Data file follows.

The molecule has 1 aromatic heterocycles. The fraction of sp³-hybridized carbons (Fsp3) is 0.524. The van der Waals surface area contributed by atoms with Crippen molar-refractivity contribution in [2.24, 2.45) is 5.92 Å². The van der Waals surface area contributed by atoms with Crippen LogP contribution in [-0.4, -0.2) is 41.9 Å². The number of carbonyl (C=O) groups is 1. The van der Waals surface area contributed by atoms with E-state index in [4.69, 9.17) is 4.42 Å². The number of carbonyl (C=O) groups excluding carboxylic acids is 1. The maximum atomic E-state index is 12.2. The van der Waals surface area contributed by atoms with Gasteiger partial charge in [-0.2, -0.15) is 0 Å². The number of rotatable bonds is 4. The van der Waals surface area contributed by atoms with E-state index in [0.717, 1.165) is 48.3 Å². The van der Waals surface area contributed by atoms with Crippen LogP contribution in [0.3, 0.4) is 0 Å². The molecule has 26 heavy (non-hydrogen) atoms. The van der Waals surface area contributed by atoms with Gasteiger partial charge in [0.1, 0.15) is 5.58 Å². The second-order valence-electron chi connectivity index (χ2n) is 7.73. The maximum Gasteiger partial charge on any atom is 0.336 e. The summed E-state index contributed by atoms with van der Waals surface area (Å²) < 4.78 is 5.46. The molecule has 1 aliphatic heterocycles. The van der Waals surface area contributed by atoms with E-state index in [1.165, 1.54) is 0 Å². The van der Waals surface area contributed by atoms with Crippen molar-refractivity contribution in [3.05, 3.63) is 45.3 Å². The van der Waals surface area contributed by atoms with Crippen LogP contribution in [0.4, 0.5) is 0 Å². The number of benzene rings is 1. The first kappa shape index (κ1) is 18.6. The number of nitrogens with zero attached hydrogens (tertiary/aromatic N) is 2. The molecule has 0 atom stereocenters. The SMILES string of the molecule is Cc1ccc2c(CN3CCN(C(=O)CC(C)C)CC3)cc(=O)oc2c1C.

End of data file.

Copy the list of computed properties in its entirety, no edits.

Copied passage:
The molecule has 1 aromatic heterocycles. The fraction of sp³-hybridized carbons (Fsp3) is 0.524. The van der Waals surface area contributed by atoms with Crippen molar-refractivity contribution in [2.24, 2.45) is 5.92 Å². The van der Waals surface area contributed by atoms with Crippen LogP contribution in [-0.4, -0.2) is 41.9 Å². The number of carbonyl (C=O) groups is 1. The van der Waals surface area contributed by atoms with E-state index in [4.69, 9.17) is 4.42 Å². The number of carbonyl (C=O) groups excluding carboxylic acids is 1. The maximum atomic E-state index is 12.2. The van der Waals surface area contributed by atoms with Gasteiger partial charge in [-0.2, -0.15) is 0 Å². The number of rotatable bonds is 4. The van der Waals surface area contributed by atoms with E-state index in [0.717, 1.165) is 48.3 Å². The van der Waals surface area contributed by atoms with Crippen LogP contribution in [0.3, 0.4) is 0 Å². The molecule has 26 heavy (non-hydrogen) atoms. The van der Waals surface area contributed by atoms with Gasteiger partial charge in [0.1, 0.15) is 5.58 Å². The second-order valence-electron chi connectivity index (χ2n) is 7.73. The maximum Gasteiger partial charge on any atom is 0.336 e. The summed E-state index contributed by atoms with van der Waals surface area (Å²) < 4.78 is 5.46. The molecule has 1 aliphatic heterocycles. The van der Waals surface area contributed by atoms with E-state index in [1.165, 1.54) is 0 Å². The van der Waals surface area contributed by atoms with Crippen molar-refractivity contribution in [3.05, 3.63) is 45.3 Å². The van der Waals surface area contributed by atoms with Crippen LogP contribution in [0.4, 0.5) is 0 Å². The number of benzene rings is 1. The first kappa shape index (κ1) is 18.6. The number of nitrogens with zero attached hydrogens (tertiary/aromatic N) is 2. The molecule has 0 atom stereocenters. The SMILES string of the molecule is Cc1ccc2c(CN3CCN(C(=O)CC(C)C)CC3)cc(=O)oc2c1C.